Palms, ‘Palms’ – Album Review
The loss of post-metal titans Isis was an unfortunate punch to the gut for fans of the imaginative and atmospheric quintet. However, key Isis members Jeff Caxide (bass), Aaron Harris (drums) and Bryant Clifford Meyer (guitar / keyboards) teamed up with Deftones vocalist Chino Moreno to form Palms in 2011. Palms didn't jump into releasing new material right away, but the act's debut self-titled release was more than worth the wait.
Similar to the inception of Audioslave, which took the instrumental section of Rage Against the Machine while adding Soundgarden's Chris Cornell on vocals, or Velvet Revolver, which gathered former Guns N' Roses members together with Stone Temple Pilots singer Scott Weiland, 'Palms' retains the feel of its members' sonic histories while offering something fresh and unique.
'Palms' remains consistently calm, utilizing the sweet crooning of Chino Moreno throughout the 47-minute release. Moreno showcases quick bursts of aggression at select times, but for Deftones fans who love to float along with Moreno's vocal embrace, 'Palms' is nothing short of a wet dream. The three Isis musicians also bring a familiar touch to 'Palms,' allowing a masterful ambience to soak the record from the core outwards, trailing off towards all directions like a splash of water absorbed by arid sand.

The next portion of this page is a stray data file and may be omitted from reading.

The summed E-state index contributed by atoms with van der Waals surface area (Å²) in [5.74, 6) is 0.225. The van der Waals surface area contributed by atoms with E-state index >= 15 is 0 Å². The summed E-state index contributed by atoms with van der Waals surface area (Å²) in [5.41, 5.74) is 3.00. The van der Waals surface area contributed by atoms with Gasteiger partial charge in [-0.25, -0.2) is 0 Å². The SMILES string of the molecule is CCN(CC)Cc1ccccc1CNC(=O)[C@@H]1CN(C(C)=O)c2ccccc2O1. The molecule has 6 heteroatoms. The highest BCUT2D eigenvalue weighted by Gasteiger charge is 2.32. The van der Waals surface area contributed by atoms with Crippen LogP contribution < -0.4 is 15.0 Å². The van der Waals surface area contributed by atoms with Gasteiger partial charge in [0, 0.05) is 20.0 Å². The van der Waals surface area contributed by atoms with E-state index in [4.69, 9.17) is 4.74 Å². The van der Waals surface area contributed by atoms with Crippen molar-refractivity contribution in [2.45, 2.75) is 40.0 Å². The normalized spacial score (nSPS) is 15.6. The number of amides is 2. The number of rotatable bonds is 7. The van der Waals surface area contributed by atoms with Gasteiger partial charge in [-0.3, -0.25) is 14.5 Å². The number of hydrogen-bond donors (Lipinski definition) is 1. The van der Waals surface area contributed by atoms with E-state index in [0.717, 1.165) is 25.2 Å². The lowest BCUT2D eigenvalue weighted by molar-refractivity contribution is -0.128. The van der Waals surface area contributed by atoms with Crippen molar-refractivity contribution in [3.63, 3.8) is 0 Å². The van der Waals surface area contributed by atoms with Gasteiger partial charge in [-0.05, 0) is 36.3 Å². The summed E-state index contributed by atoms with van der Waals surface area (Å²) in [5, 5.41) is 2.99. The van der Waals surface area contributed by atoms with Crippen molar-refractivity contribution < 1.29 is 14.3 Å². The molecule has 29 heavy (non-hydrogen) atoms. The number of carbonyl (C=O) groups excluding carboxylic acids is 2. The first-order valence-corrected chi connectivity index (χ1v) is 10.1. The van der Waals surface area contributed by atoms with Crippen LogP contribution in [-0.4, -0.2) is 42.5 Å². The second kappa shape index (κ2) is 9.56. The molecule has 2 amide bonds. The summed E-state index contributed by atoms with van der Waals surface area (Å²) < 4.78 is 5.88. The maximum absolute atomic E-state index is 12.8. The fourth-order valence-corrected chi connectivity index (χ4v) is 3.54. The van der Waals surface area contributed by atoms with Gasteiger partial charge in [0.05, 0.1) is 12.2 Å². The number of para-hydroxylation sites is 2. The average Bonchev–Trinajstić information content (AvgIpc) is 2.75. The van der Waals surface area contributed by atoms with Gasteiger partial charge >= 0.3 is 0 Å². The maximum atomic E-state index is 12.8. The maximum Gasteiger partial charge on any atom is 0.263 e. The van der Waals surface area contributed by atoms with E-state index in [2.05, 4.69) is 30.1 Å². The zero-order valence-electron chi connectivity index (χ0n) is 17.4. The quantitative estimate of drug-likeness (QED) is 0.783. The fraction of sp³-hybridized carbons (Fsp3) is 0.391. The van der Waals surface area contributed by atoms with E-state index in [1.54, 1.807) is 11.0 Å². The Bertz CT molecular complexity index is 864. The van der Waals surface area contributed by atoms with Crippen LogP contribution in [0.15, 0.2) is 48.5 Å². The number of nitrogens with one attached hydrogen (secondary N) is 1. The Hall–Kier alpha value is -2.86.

The very spirit of 'Palms' can be found within Moreno's lyrics to 'Tropics': "Relax in the tides / Feel your breeze going by over our heads / You display with your dance / It goes by / Over the sand, into the light / Over the sea, the waves go by / Under the sun, back to the land / Into the night, between your hands."
'Palms' is a fantastic album to relax and zone out to, driven by the immense beauty concocted by four world-class musicians. The only aspect of the album that may dissuade potential listeners is that 'Palms' never changes gears. Although gorgeous, the six songs found within 'Palms' flow in the vein of a droning Aphex Twin 'Selected Ambient Work.'
'Palms' is enchanting, mesmerizing and brilliantly constructed, but it suffers from the same flaw encountered by Mikael Akerfeldt and Steven Wilson's 'Storm Corrosion' album, as there is no definitive progression musically, leaving listeners without a sense of beginning, middle and end. 'Palms' may be flawed in that sense, but the pure beauty captured by Moreno, Caxide, Harris and Meyer is absolutely stunning.